Joel Sherman says that it's "almost certain" that the Yankees will trade either Sergio Mitre or Chad Gaudin before the season begins. Gaudin seems to have more value as a swingman but also has a higher salary. Just depends on who they select as a trading partner, I suppose.

Patrick Sullivan over at The Baseball Analysts continues their Stakeholders series with five questions for Bronx Banter's Cliff Corcoran about the Yankees.

Greg Fertel from Pending Pinstripes did the math on the concept of bullpen chaining I brought up in my post about the 5th starer. Click through to see how much sending Joba to AAA would cost the MLB club.

Mike Vaccaro of the Post talked to Mark Teixeira about the pressures of playing in New York. It's the typical "playing in New York is so much more difficult and important that playing anywhere else" piece, but I still enjoyed this line:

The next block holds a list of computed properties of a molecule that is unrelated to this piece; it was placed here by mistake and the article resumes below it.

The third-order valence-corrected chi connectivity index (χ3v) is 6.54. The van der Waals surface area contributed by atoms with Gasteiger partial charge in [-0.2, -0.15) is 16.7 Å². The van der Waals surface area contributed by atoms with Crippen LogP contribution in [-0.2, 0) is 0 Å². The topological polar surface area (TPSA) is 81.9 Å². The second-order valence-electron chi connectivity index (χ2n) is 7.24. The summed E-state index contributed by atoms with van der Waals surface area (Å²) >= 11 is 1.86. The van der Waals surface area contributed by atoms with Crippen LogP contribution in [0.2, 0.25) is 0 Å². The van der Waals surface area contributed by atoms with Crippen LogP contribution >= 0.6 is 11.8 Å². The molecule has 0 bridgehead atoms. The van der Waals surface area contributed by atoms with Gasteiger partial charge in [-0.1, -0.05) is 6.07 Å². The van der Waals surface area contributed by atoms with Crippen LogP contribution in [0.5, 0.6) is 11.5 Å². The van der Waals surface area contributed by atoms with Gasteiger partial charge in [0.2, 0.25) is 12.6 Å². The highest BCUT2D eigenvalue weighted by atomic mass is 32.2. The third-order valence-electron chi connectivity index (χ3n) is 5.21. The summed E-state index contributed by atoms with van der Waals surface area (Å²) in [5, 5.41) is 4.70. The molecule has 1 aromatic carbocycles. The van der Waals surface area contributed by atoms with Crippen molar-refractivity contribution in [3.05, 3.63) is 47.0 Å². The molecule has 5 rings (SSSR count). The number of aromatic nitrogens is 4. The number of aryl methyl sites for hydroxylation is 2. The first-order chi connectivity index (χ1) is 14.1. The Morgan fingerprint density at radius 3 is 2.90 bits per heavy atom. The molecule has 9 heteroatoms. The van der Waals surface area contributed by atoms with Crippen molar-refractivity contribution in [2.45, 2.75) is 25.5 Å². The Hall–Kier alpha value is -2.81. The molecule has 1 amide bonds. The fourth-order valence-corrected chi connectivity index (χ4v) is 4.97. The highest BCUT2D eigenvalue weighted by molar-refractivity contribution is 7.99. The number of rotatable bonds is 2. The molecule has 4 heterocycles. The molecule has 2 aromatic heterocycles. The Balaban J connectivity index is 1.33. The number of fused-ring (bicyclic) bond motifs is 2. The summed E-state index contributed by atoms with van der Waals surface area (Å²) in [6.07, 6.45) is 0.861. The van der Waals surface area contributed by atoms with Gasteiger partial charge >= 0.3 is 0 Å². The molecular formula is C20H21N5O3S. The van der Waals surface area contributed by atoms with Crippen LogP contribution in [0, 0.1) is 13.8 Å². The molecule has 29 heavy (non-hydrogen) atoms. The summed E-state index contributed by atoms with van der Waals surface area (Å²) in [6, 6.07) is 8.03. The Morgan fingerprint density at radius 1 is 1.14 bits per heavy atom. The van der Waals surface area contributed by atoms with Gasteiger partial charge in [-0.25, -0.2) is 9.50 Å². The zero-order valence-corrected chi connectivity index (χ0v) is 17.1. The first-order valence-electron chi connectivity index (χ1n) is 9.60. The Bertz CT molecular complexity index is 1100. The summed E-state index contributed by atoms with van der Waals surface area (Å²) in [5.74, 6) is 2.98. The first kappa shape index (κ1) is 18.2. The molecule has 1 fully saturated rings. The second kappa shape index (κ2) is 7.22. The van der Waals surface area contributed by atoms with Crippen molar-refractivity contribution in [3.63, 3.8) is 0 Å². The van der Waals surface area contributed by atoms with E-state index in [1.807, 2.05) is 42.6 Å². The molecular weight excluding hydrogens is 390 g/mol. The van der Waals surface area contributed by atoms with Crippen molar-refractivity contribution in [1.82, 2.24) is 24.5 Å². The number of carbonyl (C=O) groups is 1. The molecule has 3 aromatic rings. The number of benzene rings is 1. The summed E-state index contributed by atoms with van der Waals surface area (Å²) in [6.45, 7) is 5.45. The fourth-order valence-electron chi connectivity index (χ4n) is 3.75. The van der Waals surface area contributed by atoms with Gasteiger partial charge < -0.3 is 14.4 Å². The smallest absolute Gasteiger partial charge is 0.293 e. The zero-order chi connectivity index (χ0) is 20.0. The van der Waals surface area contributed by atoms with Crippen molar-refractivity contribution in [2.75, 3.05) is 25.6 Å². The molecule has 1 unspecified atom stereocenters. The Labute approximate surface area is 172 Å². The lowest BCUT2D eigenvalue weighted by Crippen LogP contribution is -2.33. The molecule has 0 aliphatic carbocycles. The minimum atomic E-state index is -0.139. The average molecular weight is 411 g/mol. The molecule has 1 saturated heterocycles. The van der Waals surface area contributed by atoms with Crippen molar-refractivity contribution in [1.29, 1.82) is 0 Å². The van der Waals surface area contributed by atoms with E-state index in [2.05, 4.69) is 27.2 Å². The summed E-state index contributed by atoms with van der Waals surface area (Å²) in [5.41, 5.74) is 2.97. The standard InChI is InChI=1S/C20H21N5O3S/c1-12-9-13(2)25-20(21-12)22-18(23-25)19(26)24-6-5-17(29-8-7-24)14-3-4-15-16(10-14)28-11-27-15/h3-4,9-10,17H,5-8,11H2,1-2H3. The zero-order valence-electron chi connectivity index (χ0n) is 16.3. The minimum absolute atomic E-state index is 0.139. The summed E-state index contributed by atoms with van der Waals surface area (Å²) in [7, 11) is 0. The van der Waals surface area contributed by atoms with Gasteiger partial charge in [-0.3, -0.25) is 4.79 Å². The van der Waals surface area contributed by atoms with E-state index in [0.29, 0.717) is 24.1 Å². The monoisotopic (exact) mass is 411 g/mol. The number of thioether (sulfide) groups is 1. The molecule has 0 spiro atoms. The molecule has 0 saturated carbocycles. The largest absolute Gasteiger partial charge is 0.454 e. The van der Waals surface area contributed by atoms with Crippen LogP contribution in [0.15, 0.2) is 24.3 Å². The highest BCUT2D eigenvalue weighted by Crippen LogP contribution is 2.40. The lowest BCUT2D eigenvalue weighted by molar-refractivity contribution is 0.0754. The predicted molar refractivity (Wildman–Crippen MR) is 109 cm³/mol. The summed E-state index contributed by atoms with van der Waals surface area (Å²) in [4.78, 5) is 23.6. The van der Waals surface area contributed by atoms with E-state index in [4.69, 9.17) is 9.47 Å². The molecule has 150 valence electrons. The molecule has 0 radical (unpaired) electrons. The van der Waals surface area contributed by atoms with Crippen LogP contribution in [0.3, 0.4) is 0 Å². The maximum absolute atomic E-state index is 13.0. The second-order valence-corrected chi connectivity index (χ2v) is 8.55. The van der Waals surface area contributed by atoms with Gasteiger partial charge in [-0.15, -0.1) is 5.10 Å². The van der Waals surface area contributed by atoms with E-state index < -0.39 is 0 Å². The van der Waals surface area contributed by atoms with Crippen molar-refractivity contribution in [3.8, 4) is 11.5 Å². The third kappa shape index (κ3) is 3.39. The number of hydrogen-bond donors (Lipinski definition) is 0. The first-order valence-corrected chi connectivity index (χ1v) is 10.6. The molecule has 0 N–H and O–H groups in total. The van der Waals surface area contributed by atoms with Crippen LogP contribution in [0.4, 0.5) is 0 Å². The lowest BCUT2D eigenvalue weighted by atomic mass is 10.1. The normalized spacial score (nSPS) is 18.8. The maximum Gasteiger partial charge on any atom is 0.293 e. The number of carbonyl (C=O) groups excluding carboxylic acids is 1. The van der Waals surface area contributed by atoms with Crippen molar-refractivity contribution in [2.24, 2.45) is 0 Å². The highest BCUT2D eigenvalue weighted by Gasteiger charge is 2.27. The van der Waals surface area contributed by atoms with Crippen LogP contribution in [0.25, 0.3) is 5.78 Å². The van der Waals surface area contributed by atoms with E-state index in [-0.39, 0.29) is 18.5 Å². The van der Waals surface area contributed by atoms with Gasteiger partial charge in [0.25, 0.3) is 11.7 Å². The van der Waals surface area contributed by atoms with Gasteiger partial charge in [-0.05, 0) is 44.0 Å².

Nobody ever wonders if a linebacker "has the makeup to make it in New Orleans." No one ever ponders if a power forward can become "a Portland guy." Or if a goalie has what it takes to make it in Buffalo.
Prospect maven John Sickels interviewed Yankees Senior Vice President Mark Newman. Topics include Slade Heathcott, Andrew Brackman, Jesus Montero, Pat Venditte, and Jeremy Bleich (pronounced "Bleish").

Geoff Baker did an interesting video interview with Bill James which included some reader/viewer questions. As always, James gives frank and interesting answers but this time you have visual confirmation that he is not a robot.

DRay's Bay wonders if the number of batters hit by pitches is in decline.

Is the hype around Aroldis Chapman enhanced by the fact he comes from the magical and mysterious island of Cuba? Tim Marchman believes so. Marchman also believes that it's ridiculous for baseball to be drug testing it's managers. We may or may not have some more thoughts on the Ron Washington Saga in the near future.